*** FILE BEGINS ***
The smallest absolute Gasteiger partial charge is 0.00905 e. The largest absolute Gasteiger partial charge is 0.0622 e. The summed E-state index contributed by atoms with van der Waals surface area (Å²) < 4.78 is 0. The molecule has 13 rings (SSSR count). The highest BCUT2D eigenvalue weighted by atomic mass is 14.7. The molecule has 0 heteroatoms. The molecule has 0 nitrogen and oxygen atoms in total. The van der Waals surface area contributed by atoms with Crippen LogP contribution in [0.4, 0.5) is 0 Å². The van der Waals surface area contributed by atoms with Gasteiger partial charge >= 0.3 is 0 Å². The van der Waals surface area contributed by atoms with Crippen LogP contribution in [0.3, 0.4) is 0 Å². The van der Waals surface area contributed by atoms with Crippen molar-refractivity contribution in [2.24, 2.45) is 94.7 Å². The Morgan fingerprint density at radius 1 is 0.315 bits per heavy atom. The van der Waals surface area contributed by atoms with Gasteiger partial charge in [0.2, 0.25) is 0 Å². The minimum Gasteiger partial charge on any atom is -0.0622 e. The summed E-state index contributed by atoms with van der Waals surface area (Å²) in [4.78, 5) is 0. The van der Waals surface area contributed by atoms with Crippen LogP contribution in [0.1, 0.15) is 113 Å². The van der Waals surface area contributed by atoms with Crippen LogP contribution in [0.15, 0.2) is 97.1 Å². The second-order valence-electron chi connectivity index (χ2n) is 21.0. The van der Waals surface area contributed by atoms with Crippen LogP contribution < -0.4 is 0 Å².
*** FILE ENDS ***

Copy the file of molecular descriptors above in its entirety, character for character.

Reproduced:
The smallest absolute Gasteiger partial charge is 0.00905 e. The largest absolute Gasteiger partial charge is 0.0622 e. The summed E-state index contributed by atoms with van der Waals surface area (Å²) < 4.78 is 0. The molecule has 13 rings (SSSR count). The highest BCUT2D eigenvalue weighted by atomic mass is 14.7. The molecule has 0 heteroatoms. The molecule has 0 nitrogen and oxygen atoms in total. The van der Waals surface area contributed by atoms with Crippen LogP contribution in [0.4, 0.5) is 0 Å². The van der Waals surface area contributed by atoms with Gasteiger partial charge >= 0.3 is 0 Å². The van der Waals surface area contributed by atoms with Crippen LogP contribution in [0.3, 0.4) is 0 Å². The van der Waals surface area contributed by atoms with Crippen molar-refractivity contribution in [2.24, 2.45) is 94.7 Å². The Morgan fingerprint density at radius 1 is 0.315 bits per heavy atom. The van der Waals surface area contributed by atoms with Gasteiger partial charge in [0.2, 0.25) is 0 Å². The minimum Gasteiger partial charge on any atom is -0.0622 e. The summed E-state index contributed by atoms with van der Waals surface area (Å²) in [4.78, 5) is 0. The van der Waals surface area contributed by atoms with Crippen LogP contribution in [0.1, 0.15) is 113 Å². The van der Waals surface area contributed by atoms with Crippen LogP contribution in [0.15, 0.2) is 97.1 Å². The second-order valence-electron chi connectivity index (χ2n) is 21.0. The van der Waals surface area contributed by atoms with Crippen LogP contribution < -0.4 is 0 Å².